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Distribution and Retention of Thiabendazole Hypophosphite and Carbendazim Phosphate Injected into Mature American Elms. M. A. Stennes, Former research assistant, Department of Plant Pathology, University of Minnesota, St. Paul 55108; D. W. French, Professor, Department of Plant Pathology, University of Minnesota, St. Paul 55108. Phytopathology 77:707-712. Accepted for publication 14 October 1986. Copyright 1987 The American Phytopathological Society. DOI: 10.1094/Phyto-77-707.

When exposed root flares were injected with solutions of thiabendazole hypophosphite and carbendazim phosphate, the fungicides became completely and evenly distributed in all of the outer sapwood in the crown of mature American elms (Ulmus americana) provided the dose was adequate. Carbendazim phosphate applied at 0.98 and 1.95 g a.i. per centimeter of trunk diameter and thiabendazole hypophosphite applied at 1.86, 3.72, 5.59, and 8.94 g a.i. per centimeter of diameter apparently protected mature elms from Dutch elm disease during the year of injection. Only thiabendazole hypophosphite applied at 5.59 and 8.94 g/cm of diameter was detected by bioassay in the newest radial wood during the second and third growing seasons after injection. At a rate of 5.59 g/cm, thiabendazole hypophosphite applied at a concentration of 3.0 g/L and volume rate of 1.86 L/cm of diameter apparently maximized distribution and retention of the fungicide.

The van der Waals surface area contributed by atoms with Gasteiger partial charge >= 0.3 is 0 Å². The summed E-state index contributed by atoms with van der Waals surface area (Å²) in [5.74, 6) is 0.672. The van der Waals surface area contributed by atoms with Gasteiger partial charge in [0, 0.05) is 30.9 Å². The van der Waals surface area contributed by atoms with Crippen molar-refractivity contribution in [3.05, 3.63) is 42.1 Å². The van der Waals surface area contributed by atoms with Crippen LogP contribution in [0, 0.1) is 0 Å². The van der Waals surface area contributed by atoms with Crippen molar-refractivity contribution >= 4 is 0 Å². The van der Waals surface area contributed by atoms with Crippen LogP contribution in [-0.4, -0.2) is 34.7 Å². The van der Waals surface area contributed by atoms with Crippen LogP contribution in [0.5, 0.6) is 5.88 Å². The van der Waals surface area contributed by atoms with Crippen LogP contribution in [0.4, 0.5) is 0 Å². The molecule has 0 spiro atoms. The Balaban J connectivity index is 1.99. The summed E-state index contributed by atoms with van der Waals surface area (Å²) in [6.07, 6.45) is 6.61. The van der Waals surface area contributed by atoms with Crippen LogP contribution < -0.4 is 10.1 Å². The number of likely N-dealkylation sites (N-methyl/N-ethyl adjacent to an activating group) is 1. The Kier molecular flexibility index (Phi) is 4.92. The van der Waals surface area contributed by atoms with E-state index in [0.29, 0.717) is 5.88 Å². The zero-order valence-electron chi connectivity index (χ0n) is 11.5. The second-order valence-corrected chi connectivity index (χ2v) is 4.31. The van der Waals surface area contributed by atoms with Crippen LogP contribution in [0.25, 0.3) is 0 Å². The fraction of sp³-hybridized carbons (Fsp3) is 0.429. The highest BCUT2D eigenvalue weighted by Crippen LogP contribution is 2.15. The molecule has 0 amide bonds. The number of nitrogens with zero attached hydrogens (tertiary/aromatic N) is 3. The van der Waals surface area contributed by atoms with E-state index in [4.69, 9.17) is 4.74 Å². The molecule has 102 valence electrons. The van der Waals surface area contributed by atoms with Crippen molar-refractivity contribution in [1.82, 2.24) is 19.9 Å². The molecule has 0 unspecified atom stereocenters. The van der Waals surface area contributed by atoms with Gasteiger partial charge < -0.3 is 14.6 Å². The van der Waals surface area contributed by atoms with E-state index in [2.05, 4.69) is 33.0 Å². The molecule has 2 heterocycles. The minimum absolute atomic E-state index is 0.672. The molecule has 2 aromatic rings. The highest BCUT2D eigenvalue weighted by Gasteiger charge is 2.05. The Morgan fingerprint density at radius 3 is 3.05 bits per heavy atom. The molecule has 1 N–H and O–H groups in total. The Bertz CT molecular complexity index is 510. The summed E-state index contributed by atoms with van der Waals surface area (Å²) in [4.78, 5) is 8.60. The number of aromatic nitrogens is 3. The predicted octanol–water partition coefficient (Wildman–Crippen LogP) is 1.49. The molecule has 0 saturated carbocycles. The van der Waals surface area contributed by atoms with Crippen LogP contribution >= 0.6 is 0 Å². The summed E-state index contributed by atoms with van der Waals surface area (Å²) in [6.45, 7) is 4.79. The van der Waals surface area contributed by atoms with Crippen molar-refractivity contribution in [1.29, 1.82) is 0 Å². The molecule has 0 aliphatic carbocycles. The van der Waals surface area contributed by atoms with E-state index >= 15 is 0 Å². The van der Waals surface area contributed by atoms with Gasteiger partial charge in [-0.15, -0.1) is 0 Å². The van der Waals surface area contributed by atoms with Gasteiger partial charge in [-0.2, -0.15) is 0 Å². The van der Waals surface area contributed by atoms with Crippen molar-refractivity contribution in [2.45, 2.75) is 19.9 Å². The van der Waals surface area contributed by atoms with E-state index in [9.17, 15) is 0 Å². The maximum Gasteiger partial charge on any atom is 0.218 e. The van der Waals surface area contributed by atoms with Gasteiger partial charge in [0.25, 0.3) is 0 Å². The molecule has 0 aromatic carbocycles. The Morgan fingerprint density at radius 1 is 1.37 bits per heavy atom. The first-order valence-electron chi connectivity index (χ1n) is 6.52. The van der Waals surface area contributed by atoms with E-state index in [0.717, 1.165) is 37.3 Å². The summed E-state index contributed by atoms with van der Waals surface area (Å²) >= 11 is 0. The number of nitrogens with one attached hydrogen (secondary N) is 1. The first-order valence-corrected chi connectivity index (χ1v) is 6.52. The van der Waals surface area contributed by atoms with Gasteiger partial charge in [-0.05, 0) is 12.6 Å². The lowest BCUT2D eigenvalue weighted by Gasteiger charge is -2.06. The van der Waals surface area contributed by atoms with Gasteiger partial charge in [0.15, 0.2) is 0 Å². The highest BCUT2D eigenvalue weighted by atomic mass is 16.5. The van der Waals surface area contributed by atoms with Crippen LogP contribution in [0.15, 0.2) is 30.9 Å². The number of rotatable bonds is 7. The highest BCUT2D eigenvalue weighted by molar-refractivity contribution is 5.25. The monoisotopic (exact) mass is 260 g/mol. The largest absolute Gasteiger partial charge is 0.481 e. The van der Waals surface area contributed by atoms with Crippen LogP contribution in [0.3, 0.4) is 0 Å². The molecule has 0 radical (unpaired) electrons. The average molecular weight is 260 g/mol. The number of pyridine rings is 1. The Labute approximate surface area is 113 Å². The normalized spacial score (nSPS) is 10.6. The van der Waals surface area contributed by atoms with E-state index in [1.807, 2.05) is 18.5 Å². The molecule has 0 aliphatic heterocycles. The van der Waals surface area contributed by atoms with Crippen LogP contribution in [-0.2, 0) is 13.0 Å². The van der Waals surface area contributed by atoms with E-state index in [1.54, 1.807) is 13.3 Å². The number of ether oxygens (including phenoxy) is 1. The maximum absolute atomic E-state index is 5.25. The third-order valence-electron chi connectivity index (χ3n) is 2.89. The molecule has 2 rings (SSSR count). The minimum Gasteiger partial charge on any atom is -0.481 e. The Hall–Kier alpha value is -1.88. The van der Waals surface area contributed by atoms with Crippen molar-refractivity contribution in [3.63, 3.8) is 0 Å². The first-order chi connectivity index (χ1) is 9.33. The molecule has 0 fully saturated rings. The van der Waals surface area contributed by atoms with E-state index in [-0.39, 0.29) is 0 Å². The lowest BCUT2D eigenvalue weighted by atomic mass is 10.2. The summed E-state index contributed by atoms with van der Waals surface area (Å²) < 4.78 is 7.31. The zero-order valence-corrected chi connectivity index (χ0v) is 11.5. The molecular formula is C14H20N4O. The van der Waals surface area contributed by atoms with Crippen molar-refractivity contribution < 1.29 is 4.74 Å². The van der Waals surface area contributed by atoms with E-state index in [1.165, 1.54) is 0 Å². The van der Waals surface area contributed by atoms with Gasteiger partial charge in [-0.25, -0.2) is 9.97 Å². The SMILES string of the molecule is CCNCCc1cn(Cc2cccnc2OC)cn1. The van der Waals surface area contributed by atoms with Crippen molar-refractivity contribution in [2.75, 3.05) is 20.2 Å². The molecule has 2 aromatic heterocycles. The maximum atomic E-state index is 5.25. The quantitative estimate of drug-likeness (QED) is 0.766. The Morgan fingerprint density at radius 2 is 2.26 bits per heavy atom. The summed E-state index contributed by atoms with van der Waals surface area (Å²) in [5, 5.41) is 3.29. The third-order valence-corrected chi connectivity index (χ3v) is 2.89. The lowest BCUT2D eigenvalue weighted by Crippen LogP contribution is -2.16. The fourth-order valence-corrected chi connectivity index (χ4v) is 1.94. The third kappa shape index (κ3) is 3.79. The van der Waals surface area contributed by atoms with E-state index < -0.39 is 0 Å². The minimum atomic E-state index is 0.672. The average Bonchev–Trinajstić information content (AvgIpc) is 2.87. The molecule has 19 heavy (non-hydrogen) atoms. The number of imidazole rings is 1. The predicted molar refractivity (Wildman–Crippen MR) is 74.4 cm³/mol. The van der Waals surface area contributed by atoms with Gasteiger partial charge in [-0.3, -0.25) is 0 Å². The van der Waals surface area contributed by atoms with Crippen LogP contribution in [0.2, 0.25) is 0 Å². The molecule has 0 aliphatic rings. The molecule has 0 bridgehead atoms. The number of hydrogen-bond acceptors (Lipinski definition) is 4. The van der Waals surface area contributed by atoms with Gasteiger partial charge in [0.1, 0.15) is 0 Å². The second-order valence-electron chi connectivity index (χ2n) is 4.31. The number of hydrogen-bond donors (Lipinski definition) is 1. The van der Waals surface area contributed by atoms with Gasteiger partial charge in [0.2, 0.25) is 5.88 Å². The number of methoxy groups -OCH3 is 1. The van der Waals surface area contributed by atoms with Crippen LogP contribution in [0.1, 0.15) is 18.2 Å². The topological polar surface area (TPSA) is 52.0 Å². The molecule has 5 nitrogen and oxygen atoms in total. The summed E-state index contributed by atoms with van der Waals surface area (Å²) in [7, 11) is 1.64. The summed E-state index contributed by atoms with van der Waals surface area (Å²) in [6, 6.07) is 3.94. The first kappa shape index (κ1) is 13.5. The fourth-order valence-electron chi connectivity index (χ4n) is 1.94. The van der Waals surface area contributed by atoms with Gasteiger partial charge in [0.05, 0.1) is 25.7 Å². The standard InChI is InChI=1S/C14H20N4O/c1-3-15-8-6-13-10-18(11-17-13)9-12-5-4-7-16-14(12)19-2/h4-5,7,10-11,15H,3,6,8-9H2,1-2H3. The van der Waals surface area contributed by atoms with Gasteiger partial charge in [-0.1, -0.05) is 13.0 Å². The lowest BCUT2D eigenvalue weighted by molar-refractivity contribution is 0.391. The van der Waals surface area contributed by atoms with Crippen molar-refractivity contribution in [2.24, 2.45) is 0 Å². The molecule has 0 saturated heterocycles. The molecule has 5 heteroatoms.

Additional keywords: Ceratocystis ulmi.